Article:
I find that when I want to sit down and work and I have a lot going on in my head, I write down all the thoughts that enter my head. After only a few minutes of thought diarrhea, I feel calm enough to start thinking about lyrics, melodies, messages and storylines.

 

I also use the journal to rant about people and situations in my life that I don’t like or want to improve. It’s ok to discuss these things with friends. But I find that getting the worst of my anger out to myself makes for more constructive and less negative conversations with friends at a later point.

 

The scariest part for me about starting a journal is all the self-examination that automatically starts to happen. I write my journal like how I think, so I literally write each thought as it enters my head. And you know that when you think, one thought leads to another and then another. So you end up thinking about something completely different to what you started thinking about. Through the process, I’ve learned and I’m still learning about sides to myself that has held me back from being my best me and it’s not always pleasant. Because it’s hard to fool yourself in that process. But the pain of discovering these things is necessary in order to make lasting changes.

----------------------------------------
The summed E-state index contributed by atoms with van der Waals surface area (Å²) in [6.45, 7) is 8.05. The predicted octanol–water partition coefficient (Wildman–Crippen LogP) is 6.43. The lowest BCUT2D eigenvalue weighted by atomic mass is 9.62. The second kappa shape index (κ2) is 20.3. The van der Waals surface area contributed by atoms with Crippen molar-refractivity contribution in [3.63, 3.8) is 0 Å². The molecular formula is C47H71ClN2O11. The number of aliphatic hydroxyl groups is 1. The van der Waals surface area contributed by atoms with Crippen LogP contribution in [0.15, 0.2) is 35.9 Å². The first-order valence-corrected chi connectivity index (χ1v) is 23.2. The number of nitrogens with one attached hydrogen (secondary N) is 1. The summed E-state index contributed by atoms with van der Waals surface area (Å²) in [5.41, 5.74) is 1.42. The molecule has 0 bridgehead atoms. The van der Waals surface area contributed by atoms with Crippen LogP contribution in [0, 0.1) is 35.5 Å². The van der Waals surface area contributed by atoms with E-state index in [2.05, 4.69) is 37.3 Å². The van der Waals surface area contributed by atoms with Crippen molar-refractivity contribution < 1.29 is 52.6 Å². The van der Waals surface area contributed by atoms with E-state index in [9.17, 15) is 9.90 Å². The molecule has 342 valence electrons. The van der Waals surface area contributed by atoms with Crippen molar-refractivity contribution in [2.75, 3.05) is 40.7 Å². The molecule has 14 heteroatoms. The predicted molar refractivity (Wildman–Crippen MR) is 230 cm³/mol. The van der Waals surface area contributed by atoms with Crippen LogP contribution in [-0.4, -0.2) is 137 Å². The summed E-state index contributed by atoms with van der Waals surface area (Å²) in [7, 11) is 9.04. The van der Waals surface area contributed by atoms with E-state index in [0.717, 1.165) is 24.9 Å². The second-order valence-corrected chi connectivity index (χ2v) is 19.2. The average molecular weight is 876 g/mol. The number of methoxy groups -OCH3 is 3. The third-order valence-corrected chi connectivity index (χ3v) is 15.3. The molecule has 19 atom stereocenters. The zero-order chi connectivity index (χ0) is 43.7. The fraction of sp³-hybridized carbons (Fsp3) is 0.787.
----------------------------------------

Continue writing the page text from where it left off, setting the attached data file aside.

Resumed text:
I used to think keeping a journal was a lot of work and would take up lots of time, but that’s really not the case. When I feel pressed to write something, or want to pick up the phone to have an unconstructive rant, I open the journal and write for as long as it takes for me to feel lighter and better. Often, I only write for a few minutes at the time. But because I don’t think about structure, or making it readable to other people, I manage to sometimes write a lot in those minutes. I definitely recommend you try it. Nobody needs to know about it. And remember, there are no rules for how it needs to be. If you want to be Bridget Jones, you can.